coronavirus symptoms

COVID-19 Symptoms Have Changed Over Time. Here Are the Latest Signs of Infection to Look Out For

What specific symptoms should people watch out for, as the dominant BA.5 variant remains steady in the country?

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As COVID-19 mutates, becoming even more contagious through novel strains, the virus is also finding new ways to present itself in patients.

It's important to note what COVID-19 symptoms may appear as, considering the latest BA.5 variant remains the country's dominant driver of infections, and that the pandemic is facing its third winter — a season that has been typically marked by a surge in cases.

While some symptoms have become more or less noticeable since the start of the pandemic, officials say that respiratory symptoms from the virus remain the most prevalent.

"We're continuing to track this," Chicago's top doctor, Dr. Allison Arwady, said in an update last month. "In the more recent cases of COVID -- which, again, are these newer variants -- there's a few things that I noticed. First of all, the biggest one is that people are so much less likely to get seriously ill. And that means that the immune system is better at as being able to protect against against that severe illness."

In terms of what symptoms the city is seeing more of as cases continue, Arwady noted that the virus is mainly presenting in the upper respiratory tract.

"We're seeing a lot of more sore throats, fatigue, still seem some fever, and runny nose," Arwady said. Arwady also stressed that while headache and rash can be symptoms of COVID, neither of them are the "one of the top ones."

And though Arwady said the Chicago Department of Health isn't necessarily seeing new symptoms reported, there are COVID symptoms that were associated with earlier variants that seem to be circulating less.

"We're seeing less of losing taste and smell than we were early on, but we still see some of it," Arwady said. "As it continues to present like a cold, or like a flu, there is no way to know if it is COVID or something else, unless you get a test."

As for the symptoms that often stick around the longest? A cough.

"That's the thing that's going to last the longest, almost always," according to Arwady. "A cough tends to be the most lingering effect. That's true whenever you have any viral infection. You can be feeling totally better, and you're still going to have some irritation."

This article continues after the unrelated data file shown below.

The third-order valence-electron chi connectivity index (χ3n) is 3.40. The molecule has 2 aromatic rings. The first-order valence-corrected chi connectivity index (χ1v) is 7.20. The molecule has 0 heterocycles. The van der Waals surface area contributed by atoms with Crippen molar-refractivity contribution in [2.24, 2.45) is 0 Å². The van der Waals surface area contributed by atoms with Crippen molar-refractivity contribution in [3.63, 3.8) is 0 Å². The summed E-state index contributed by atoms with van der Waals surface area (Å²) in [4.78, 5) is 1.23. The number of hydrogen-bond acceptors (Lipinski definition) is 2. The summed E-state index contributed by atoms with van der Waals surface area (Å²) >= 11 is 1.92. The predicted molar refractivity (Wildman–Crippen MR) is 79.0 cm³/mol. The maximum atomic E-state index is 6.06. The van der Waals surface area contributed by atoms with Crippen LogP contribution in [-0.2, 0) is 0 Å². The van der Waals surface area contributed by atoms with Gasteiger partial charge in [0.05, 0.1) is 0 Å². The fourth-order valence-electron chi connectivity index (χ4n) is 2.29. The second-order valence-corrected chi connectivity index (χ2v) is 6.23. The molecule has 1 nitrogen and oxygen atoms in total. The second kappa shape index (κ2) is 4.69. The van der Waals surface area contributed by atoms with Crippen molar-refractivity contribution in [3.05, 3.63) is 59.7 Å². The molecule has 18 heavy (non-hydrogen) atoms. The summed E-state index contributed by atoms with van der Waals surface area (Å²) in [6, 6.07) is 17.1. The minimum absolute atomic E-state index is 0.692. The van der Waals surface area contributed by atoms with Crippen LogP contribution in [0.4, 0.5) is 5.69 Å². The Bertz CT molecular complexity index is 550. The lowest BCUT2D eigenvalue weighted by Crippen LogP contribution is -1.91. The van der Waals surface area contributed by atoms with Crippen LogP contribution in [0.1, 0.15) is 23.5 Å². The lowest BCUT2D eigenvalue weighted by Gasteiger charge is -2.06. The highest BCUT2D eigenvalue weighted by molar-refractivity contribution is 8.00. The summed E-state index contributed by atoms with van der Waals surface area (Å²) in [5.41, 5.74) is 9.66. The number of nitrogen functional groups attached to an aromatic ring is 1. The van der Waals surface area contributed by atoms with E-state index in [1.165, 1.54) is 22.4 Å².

According to Johns Hopkins Medicine, early symptoms of COVID typically include fatigue, headache, sore throat or a fever.

A study by researchers at the University of Southern California found fever may be first, as well as a cough and muscle pain. Then, those infected will likely experience nausea, vomiting or diarrhea. Unlike other respiratory illnesses such as MERS and SARS, COVID patients will likely develop nausea and vomiting before diarrhea, the researchers found.

Digestive symptoms, in some instances, may be the first sign someone has contracted COVID. They have been known to develop at the beginning of an infection, with respiratory symptoms possibly following a day later, according to an article from Emerson Health.

Still, some symptoms, such as shortness of breath, have become less prevalent as the virus continues to mutate.

"In terms of symptoms and what people have it's been so incredibly heterogeneous," said Dr. Sharon Welbel, the director of Hospital Epidemiology and Infection Control for Cook County Health. "I find with omicron we do know that still the most common is fever, cough - not so much shortness of breath anymore."

Experts do caution patients that the severity, or even the type, of initial symptoms can vary widely from person to person.

"I think it's really variable depending from person to person," Welbel said. "It depends on age, it depends on comorbid illness, it depends on vaccine status, if one has been infected before potentially their you know, immune system is revved up more... So, I think that there's no way to protect it to predict it."

The CDC says that the median time for the appearance of symptoms in a patient with the different lineages of omicron could be just three days.

In general, symptoms will typically appear 2-to-14 days after exposure to the virus, according to the CDC. How long they last, however, can depend on the person, the severity of their infection and whether or not they end up with long COVID.

"Some people say they feel better in a day, some people say they still have lingering symptoms after three weeks," Welbel said.

Symptoms of the virus include:

-Fever or chills


-Shortness of breath


-Muscle or body aches


-New loss of taste or smell

-Sore throat

-Congestion or runny nose

-Nausea or vomiting


Patients are urged to seek emergency medical attention if they experience:

-Trouble breathing

-Persistent chest pain or pressure

-New confusion

-Inability to wake or stay awake

-Pale, gray, or blue-colored skin, lips, or nail beds

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